Some in the Fields of purest Aether play,
And bask and whiten in the Blaze of Day.
Some guide the Course, &c.
6thly. He hath given his Spirits the Charge of the several Parts of Dress; intimating thereby, that the Saints preside over the several Parts of Human Bodies. They have one Saint to cure the Tooth-ach, another cures the Gripes, and another the Gout,and so all the rest.
The flutt'ring Fan be Zephyretta's Care,
The drops to thee, Brillante, we consign, &c.
7thly. They are represented to know the Thoughts of Men.
As on the Nosegay in her Breast reclin'd,
He watch'd th' Ideas rising in her Mind.
8thly. They are made Protectors even to Animals and irrational Beings.
Ariel himself shall be the Guard of Shock.So St. Anthony presides over Hogs, &c.
9thly. Others are made Patrons of whole Kingdoms and Provinces.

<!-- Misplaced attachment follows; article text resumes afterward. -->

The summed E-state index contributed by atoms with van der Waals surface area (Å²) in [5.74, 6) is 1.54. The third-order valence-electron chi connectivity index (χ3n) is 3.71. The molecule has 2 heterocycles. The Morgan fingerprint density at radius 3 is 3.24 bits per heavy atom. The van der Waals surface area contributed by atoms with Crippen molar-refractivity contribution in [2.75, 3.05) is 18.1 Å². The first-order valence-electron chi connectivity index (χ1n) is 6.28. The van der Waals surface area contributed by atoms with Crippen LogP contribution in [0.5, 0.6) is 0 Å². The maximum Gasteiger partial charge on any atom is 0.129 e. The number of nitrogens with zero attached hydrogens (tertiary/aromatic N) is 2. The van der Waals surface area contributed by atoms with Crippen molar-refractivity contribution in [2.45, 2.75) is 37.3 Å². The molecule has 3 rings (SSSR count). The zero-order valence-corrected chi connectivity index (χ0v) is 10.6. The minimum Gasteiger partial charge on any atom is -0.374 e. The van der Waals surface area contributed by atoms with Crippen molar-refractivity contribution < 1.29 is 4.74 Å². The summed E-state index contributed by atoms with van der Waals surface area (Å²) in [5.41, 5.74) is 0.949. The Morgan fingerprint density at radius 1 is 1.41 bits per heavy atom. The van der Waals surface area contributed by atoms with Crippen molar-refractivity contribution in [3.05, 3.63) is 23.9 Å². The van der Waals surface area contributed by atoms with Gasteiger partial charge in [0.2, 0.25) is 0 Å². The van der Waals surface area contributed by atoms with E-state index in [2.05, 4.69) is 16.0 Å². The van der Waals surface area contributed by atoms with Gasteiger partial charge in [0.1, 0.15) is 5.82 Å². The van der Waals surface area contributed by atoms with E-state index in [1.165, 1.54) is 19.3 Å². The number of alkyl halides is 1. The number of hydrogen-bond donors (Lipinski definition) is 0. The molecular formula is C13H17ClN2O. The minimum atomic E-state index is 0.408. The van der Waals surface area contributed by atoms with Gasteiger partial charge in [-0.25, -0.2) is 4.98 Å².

Of these the chief the Care of Nations own.So St. George is imagined by the Papists to defend England: St. Patrick, Ireland: St. James, Spain, &c. Now what is the Consequence of all this? By granting that they have this Power, we must be brought back again to pray to them.
The Toilette is an artful Recommendation of the Mass, and pompous Ceremonies of the Church of Rome. The unveiling of the Altar, the Silver Vases upon it, being rob'd in White, as the Priests are upon the chief Festivals, and the Head uncover'd, are manifest Marks of this.
A heav'nly Image in the Glass appears,Plainly denotes Image-Worship.
To that she bends--------